Northwest Energy Association
NWEA Speaker Program for 2018-2019
Thursday, May 23, 2019 Portland State Student Presentations
Assessing the Feasibility of Deep Direct-Use Thermal Energy Storage (DDU-TES) in the Portland Basin
Darby Scanlon, Ellen Svadlenak, Alison Horst
Portland State University, Department of Geology
The Columbia River Basalt Group (CRBG) in the Portland basin is being assessed for thermal energy storage as part of a US DOE-sponsored Deep Direct-Use feasibility study. As part of this assessment, a 3D digital geologic model was constructed to define the location of energy storage strata and its thermal relation to other major geologic units. We modeled deformation of the CRBG through space and time using well log, seismic, outcrop, and potential fields (aeromagnetic, gravity) data. A cross section through the proposed well locations in the South Waterfront area along the Willamette River show a progressive shallowing of CRBG to the south, where Eocene aged basalt of Waverly Heights is exposed.
Several, potentially hazardous, northwest striking faults in and around the Portland basin are classified as Quaternary active by the USGS, but little is known about their Holocene activity. We investigated the Gales Creek fault through paleoseismic trenching, and we our results indicate there have been two surface-rupturing earthquakes in the last 8,000 years, meaning this fault is Holocene active. As part of the seismic and structural hazard analysis of this study, we compiled information on Quaternary active faults in the study area to use as inputs in the seismo-tectonic model of the Portland basin. We used analog studies to address the risk of induced seismicity with DDU-TES wells and used hazard maps from DOGAMI to assess geologic hazard and risk to infrastructure. Although there are active faults in the study area, knowing the potential hazard, as well as the geometry and characteristics of these faults, has been important in determining where a suitable location would be for these wells.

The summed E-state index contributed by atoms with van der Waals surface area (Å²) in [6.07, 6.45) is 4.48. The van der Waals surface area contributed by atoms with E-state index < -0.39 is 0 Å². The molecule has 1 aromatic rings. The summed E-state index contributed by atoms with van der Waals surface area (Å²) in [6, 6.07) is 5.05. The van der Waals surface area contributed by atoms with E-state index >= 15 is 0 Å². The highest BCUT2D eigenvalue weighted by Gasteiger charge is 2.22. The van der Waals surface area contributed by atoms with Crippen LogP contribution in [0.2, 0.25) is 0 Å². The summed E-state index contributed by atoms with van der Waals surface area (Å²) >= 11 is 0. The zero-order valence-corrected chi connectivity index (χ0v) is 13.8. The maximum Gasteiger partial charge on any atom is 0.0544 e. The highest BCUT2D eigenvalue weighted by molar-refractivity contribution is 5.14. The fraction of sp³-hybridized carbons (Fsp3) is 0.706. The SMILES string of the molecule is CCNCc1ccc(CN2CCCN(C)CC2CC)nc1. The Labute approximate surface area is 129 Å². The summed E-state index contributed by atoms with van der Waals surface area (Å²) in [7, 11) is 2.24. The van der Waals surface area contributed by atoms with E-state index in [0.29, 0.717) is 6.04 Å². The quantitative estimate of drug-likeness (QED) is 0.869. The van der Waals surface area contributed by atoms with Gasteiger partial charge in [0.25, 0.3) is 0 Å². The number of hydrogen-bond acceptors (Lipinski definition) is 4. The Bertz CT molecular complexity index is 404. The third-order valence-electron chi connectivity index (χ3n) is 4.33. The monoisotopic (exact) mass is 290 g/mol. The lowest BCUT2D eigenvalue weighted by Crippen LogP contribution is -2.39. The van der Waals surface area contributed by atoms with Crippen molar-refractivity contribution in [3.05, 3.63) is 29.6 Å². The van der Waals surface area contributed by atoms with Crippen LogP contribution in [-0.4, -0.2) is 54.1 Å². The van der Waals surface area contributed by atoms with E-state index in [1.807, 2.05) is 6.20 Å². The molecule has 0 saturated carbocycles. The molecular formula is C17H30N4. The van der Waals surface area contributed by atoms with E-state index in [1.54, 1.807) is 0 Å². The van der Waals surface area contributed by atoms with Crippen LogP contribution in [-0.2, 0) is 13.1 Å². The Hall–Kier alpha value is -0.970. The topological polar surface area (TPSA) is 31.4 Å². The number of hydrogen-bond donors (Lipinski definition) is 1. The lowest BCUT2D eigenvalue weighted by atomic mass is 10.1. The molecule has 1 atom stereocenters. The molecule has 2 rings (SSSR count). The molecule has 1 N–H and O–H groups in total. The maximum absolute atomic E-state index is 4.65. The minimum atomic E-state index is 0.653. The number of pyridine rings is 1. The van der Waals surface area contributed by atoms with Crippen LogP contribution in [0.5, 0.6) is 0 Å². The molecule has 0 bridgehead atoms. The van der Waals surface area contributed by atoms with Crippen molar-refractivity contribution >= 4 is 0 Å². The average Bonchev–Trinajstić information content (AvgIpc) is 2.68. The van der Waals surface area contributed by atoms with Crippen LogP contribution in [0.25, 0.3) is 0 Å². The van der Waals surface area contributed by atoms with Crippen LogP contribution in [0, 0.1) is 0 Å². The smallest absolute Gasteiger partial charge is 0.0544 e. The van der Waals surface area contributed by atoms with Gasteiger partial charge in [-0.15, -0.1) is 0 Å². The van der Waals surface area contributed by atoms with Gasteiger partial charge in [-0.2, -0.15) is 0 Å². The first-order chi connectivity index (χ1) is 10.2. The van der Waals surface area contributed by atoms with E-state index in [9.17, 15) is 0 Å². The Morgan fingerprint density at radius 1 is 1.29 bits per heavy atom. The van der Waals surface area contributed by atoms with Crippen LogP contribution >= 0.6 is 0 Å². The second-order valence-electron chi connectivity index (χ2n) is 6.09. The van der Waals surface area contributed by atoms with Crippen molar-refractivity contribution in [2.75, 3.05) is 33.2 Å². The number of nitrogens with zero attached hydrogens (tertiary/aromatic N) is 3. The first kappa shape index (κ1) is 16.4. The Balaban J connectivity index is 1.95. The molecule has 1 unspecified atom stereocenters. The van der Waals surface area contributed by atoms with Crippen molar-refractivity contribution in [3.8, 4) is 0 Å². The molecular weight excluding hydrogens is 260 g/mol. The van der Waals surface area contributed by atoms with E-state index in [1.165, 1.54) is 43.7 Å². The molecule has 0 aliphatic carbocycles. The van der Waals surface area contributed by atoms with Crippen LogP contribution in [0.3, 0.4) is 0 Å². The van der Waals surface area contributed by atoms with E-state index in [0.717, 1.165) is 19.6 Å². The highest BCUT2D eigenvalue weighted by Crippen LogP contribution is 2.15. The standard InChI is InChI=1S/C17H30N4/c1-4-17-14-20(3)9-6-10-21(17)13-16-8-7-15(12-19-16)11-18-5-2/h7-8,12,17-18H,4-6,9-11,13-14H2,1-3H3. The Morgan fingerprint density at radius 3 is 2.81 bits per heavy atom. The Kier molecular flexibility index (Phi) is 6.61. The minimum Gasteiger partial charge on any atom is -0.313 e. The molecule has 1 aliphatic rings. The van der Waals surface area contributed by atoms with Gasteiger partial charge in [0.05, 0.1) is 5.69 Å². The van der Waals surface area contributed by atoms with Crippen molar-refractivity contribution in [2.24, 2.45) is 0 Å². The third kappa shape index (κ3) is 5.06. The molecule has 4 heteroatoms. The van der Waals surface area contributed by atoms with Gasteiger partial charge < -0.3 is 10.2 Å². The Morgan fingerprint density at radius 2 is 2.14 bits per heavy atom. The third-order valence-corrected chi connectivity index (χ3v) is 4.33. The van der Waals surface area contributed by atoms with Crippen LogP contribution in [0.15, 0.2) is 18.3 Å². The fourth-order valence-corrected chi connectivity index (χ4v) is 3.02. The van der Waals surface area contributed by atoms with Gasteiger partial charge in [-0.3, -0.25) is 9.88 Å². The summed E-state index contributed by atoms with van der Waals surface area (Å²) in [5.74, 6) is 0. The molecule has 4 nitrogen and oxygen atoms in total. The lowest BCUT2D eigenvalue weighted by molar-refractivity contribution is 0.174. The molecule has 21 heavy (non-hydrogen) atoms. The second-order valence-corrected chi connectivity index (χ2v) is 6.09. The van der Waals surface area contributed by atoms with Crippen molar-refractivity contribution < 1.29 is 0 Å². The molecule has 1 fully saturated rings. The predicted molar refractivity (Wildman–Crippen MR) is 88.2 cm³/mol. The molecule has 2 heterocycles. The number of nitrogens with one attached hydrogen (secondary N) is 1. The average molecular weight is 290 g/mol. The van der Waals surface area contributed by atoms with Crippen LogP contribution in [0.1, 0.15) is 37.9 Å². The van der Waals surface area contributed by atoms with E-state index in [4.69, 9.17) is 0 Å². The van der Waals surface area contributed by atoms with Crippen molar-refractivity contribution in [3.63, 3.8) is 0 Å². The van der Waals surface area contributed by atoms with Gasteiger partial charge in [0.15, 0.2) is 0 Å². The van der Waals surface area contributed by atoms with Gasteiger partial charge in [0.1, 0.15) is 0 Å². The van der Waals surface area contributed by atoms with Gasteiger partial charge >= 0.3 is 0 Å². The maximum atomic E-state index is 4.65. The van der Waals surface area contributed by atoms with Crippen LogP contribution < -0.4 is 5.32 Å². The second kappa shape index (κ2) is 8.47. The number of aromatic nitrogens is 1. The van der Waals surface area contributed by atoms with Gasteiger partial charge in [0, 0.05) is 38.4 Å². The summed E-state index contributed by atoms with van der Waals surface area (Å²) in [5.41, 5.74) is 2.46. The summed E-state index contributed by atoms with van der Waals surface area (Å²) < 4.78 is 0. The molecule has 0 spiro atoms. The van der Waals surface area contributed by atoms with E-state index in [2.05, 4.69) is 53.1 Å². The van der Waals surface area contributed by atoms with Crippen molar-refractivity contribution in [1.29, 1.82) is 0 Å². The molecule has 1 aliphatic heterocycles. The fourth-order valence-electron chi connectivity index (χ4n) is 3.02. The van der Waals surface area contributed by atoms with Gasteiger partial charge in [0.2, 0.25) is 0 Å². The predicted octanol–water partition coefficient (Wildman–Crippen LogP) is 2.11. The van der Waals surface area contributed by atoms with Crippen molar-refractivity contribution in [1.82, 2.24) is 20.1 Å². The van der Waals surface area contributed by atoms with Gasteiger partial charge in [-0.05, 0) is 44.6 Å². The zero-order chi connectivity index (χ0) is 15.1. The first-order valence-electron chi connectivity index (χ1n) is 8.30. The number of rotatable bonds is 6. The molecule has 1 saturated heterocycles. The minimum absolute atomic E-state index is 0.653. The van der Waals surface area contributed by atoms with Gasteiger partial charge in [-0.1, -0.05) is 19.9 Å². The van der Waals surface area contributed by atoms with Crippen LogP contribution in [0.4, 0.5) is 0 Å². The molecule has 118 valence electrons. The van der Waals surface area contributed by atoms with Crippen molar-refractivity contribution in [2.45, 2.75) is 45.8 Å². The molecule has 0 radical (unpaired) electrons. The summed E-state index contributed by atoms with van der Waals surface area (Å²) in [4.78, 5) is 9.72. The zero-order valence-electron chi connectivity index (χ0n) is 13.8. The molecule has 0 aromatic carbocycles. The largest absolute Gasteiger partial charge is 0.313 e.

Though a promising technology, DDU-TES cycles may trigger or accelerate mineral dissolution and precipitation reactions, particularly at elevated temperatures. This may alter aquifer porosity and permeability and result in scale formation in heat exchange systems that reduces the thermal storage-and-release efficiency. The amount of mineral precipitation can vary depending on the source water composition. Geochemical reaction modeling of native waters at both ambient and elevated temperatures suggests mineral precipitation is greatest under open system conditions, and above 50C for all potential source waters. This is supported by thermal batch reaction experiments simulating TES on a smaller scale. Both thermal experiments and modeling indicate that calcite, amorphous silica, and smectite clay are the primary minerals of concern regarding scale formation and aquifer plugging.
PSU/USGS Bag Lunch Seminar Series of Interest to NWEA Members:
The Portland State Geology Department and the USGS Hydrology Section hold a joint seminar at noon every Tuesday during the Spring Term. This year Dr. Henry Posmentier will be speaking on May 28. His topic is "Fluvial Systems in Time and Space: Highlighting the Value of 3D Seismic. The seminar website is found here:
The NWEA is pleased to announce that it is a sponsor of the 2019 Northwest Climate Conference.
The meeting is held every there years. The next meeting will be held in Portland on October 18-20.
Further information can found on the conference website: